I’m a bit behind. In my defense, I have been poorly. With thanks to Major-General Catarrh for his sterling work.
The calm before the storm. Everything appeared normal, the home they loved so well as moist, purple and undulating as it was in the songs. You could hear snatches sung about the camp, hummed under the breath as the men went about their final preparations before the big push. For the most part, though, a purposeful silence reigned.
Major-General Catarrh had seen plenty of action in his long and storied career. There was the long winter of 1989, when a freak virus had invaded via the Sinal canals and besieged the entire cranial delta. Troops had given their lives in the billions, as engineers at relief camp Node had worked around the clock cranking out phlegm. There were the training skirmishes every spring, where defense forces mobilised against innocuous-seeming plant matter that nonetheless laid their host low.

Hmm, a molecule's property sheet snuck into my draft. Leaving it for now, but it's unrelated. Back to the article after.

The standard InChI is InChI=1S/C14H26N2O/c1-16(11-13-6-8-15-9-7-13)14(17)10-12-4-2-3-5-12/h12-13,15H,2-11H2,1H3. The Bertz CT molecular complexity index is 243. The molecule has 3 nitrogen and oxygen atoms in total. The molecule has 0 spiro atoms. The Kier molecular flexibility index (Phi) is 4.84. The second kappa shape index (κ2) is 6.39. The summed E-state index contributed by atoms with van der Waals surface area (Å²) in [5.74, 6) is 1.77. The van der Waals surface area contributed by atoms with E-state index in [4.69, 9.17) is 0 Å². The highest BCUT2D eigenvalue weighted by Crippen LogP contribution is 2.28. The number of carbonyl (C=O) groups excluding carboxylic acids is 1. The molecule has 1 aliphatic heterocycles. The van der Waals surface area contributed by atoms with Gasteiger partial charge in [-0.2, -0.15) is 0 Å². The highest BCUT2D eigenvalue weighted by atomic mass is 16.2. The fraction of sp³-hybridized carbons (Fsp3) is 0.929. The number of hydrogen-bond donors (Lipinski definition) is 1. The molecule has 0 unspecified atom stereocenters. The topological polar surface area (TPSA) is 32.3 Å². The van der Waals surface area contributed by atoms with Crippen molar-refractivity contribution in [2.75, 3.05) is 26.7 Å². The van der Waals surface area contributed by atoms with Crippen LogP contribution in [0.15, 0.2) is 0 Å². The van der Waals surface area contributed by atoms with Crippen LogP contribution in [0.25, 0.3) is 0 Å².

Put yourself in the enemy’s shoes, they used to say in training school, but he had always found that hard to do. The invading organisms seemed such mindless things, bent only on fighting and self-replicating. A far cry from the fraternal bonds of his brothers in mucous, defenders of the host.